Hacking Student Learning Habits: 9 Ways to Foster Resilient Learners and Assess the Process, Not the Outcome by Elizabeth Jorgensen

Hacking Habits
Hacking Student Learning Habits: 9 Ways to Foster Resilient Learners and Assess the Process, Not the Outcome by Elizabeth Johnson offers a host of great advice that beginning and veteran teachers can use to help their students form efficient learning habits. If you want to shift student focus from grades to learning with a bigger purpose, start here. Every leader should be sure to add this fine book to their professional development library.

Introduction: Implement Process-based Assessment

  • As the subtitle implies, the goal is to focus on the process, not the finished product. The teacher provides feedback (no grades) to all students and tells them it is to help improve their work and not to judge anyone. Students are expected to make mistakes and learn from them. All work requires revision. Students are given ample time to write and revise in class, so late work isn’t an issue. By engaging in expected behaviors and habits, they earn points. Points are never taken away and can be used to generate grades if necessary.
  • Do not use grades or rubrics. Rubrics are not used as they stifle creativity, prevent risk-taking, and provide a blueprint for blandness. All it does is expedite grading. It is also necessary to write a lot and to get feedback from the teacher and your peers. In the beginning, students and parents get letters from the teacher and a former student outlining expectations. (See the appendix for these letters.)

1. Create Process-Based Learning Habits: Support Skill-Building

  • The goal is for students to form habits that allow them to be their best, develop higher-order thinking, and solve problems. Habits like reading each day, and getting proper sleep, exercise, and nutrition should be on the list. Students need to gather ideas, attempt challenges, collaborate, celebrate small victories, and play. The focus should be on effort rather than results. They should know that they have the power to improve and control their own progress through the habits they form. When possible, students should set goals.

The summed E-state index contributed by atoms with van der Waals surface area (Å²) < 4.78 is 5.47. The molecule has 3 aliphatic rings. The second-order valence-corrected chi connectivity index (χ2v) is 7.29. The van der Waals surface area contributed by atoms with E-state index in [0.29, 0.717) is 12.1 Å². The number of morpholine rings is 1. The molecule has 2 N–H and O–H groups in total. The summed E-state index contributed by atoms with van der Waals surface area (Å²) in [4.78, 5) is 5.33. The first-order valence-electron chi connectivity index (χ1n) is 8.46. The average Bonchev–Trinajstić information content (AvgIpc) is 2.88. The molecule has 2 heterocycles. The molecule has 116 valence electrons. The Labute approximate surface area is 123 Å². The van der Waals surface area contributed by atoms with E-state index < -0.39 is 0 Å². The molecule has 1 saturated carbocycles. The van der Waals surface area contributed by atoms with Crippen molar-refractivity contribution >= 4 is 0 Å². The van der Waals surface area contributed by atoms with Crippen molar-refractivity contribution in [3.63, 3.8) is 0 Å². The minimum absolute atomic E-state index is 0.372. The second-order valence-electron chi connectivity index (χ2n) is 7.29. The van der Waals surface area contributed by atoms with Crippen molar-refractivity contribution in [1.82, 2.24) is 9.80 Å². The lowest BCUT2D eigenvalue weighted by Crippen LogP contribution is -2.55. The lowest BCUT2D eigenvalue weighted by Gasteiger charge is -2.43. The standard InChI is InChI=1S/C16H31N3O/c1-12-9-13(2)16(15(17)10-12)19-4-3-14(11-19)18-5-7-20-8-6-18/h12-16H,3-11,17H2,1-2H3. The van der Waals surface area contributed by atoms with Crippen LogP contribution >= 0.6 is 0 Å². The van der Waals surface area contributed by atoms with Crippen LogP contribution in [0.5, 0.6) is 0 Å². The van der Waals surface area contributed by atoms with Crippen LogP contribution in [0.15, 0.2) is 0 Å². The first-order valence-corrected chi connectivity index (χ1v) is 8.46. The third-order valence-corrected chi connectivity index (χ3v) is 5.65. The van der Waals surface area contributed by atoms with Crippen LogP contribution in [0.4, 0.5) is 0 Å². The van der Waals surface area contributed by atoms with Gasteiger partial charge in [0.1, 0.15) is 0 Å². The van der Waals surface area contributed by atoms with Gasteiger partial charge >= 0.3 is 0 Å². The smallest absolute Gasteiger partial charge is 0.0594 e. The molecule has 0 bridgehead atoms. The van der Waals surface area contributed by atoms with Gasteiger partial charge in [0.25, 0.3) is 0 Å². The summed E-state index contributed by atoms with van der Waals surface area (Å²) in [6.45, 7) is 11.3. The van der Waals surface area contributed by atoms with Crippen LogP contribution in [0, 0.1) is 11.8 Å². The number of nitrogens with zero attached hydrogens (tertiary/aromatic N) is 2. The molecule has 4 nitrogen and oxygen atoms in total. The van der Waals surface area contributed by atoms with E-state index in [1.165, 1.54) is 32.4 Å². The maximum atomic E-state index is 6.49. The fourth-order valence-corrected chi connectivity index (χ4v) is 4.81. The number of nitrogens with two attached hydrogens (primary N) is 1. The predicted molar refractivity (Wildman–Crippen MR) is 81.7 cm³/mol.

• As a teacher, focus your energy on the things you can control and teach your students to do the same. Look for allies at conferences, on social media, and in your own school. Experiment with better ways to engage students. Share student work online and in school displays. Students should feel like it’s not about getting something done; rather, it’s about the process. Their big goal is to become self-directed learners.

2. Encourage Practice, Not Perfection: Performance with Daily Habits

  • The important thing is to convince students of the benefits of accumulated daily practice. Remind them that their favorite sports stars practice every day. You can’t do yesterday’s practice tomorrow. Daily production increases confidence. Assess them on their ability to work through the process of practice. Inspire students to set process-driven goals. They need to identify with your help the behaviors they need to repeat each day. Seeing others be productive can exert powerful pressure.
  • They should share their practice and receive feedback from each other, their teachers, and ideally, their parents and other family members. They should view feedback as a collaboration rather than judgment. They should value improvement over outcomes. Be sure not to average grades if you do give them. Efforts should simply add to previous efforts. Have face-to-face meetings with parents whose students struggle and have the students run the meeting that deals with the class problems and forms a plan.
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